The 2000 U.S. Census count shows the population of Lake County at 26,507 people. Lake County is currently ranked tenth in population for Montana counties. From 1990 to 2000, the County grew by 26 percent, or 5,466 persons. During that same period, the Montana population grew by almost 13 percent. The current rate of growth in Lake County is more than a 50 percent increase over that which occurred during the 1980s, when the overall growth rate was 10.4 percent.
A similar trend appears throughout western Montana and the Rocky Mountain West as a whole. The three counties that border Lake County, Flathead, Sanders and Missoula, grew at rates of 25.75, 19, and 21.75 percent, respectively, from 1990 to 2000. Also during that period, the combined average population growth of Idaho, Utah, Colorado, and New Mexico was approximately 24 percent.
Population growth within Lake County from 1990 to 2000 can be largely attributed to migration from other parts of the state and country. In-migration accounted for 87 percent of the growth, while births-minus-deaths accounted for 12 percent, and international migration for one percent. Approximately 20 percent of Lake County’s population arrived from 1990 to 2000.
Lake County is more densely populated than Montana as a whole. The average population density of Lake County is 17.75 people per square mile, while the average population density of Montana is six people per square mile. Approximately 25 percent of Lake County’s population lives within the incorporated communities of Polson, Ronan and St. Ignatius. These areas grew by 23, 17 and 1.25 percent respectively during the 1990s. (It appears that the slow rate of growth within the town of St. Ignatius is largely attributable to the lack of sewer capacity in its municipal system.) Despite the relatively fast growth of the incorporated areas, 75 percent of the population of Lake County lives in unincorporated areas. The unincorporated population centers are Arlee, Charlo, Pablo, Woods Bay, Elmo, Big Arm, Dayton, Rollins, Swan Lake, Finley Point and Ravalli. Of these, Arlee and Charlo each grew by approximately 23 percent, Pablo grew by almost 40 percent, and Finley Point grew by 25 percent.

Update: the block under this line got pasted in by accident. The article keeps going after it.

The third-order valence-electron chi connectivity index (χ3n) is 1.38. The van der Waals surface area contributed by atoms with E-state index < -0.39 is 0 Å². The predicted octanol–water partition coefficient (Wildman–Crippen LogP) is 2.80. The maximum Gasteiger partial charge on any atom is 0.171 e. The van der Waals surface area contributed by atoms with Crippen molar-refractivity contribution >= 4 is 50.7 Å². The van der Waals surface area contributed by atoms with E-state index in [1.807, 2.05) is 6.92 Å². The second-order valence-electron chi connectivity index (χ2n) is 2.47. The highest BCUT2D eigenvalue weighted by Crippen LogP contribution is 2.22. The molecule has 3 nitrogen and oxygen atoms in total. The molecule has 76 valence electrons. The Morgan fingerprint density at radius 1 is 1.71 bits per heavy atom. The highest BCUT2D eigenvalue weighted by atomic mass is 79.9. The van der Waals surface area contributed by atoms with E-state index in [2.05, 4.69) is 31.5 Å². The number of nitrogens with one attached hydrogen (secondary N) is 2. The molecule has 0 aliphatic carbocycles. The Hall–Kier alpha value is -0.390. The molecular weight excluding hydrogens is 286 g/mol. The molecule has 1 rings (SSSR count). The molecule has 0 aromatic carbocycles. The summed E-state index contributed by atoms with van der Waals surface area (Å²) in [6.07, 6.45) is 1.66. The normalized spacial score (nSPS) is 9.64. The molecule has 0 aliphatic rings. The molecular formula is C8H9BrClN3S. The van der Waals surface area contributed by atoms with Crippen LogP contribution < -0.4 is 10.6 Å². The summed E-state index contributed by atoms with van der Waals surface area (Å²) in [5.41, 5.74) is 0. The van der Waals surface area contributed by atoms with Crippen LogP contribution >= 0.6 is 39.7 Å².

The Flathead Indian Reservation is the remaining homeland of two major Salish-speaking tribes, the Salish and the Pend d’Oreilles, and one band of the Kootenai Tribe. The three tribes historically prospered by developing seasonal harvesting, hunting and fishing practices based on local and regional knowledge of natural patterns. While the separate Tribes had distinct ranges, the combined aboriginal territory covered much of the northwestern United States and parts of British Columbia and Alberta (CS&KT 1994). A brief general history, excerpted from the Confederated Salish & Kootenai Tribes’ 1994 Comprehensive Resources Plan, is provided as Appendix E.